Update info

Updated every Friday.

Friday, July 13, 2018

July 13th

Upcoming events 

II Meeting of Ministers and High-Level Cooperation Authorities "Strengthening capacity for development cooperation and partnerships: Building resilience to disasters" to take place from September 20-21, 2018 in Washington, D.C.

The Executive Secretariat for Integral Development of the Organization of American States (OAS-SEDI), as technical secretariat for the ministerial process of cooperation in order to facilitate the logistical arrangements for the participation of ministers, high authorities, and special guests informs the Cooperation Authorities, through the Permanent Missions of the OAS Member States, that the second meeting of ministers and high-level cooperation authorities "Strengthening capacity for development cooperation and partnerships: Building resilience to disasters" will take place from September 20th to the 21st, 2018 in Washington D.C. 

What happened this week?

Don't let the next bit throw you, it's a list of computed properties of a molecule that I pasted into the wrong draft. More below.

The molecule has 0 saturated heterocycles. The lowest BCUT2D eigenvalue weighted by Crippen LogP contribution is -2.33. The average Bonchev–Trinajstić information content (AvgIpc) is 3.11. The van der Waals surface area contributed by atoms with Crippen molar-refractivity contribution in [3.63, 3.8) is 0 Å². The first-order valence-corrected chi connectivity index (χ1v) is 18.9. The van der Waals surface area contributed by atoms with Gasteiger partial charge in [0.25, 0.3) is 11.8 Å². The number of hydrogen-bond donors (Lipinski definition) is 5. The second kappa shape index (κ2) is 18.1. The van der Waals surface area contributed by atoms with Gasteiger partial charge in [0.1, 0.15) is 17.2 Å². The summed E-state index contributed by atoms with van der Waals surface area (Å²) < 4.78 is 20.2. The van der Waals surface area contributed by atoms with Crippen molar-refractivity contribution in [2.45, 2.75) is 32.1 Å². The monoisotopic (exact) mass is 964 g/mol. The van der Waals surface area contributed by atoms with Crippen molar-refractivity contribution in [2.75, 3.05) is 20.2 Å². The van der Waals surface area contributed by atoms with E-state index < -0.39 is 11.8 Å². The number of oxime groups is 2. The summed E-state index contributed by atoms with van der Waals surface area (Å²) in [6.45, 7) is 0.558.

National Hurricane Center watching remnants of Hurricane Beryl 


(National Hurricane Center)A trough of low pressure, associated with the remnants of Hurricane Beryl, was moving north-northeastward over the western Atlantic at about 10 mph., the National Hurricane Center reported. In its 7 p.m. update Thursday (July 12), the Hurricane Center said the disturbance was located about 350 miles west of Bermuda, was producing showers and thunderstorms. Environmental conditions could support some tropical or subtropical development during the next couple of days, the Hurricane Center said. Later in the weekend, the system will be over colder waters and interacting with an upper-level low, which will limit development, the Hurricane Center said. Tropical formation chances were 20 percent over the next 48 hours and 40 percent over the next five days.... Read more  

Tropical Storm Chris expected to transition to a powerful non-tropical storm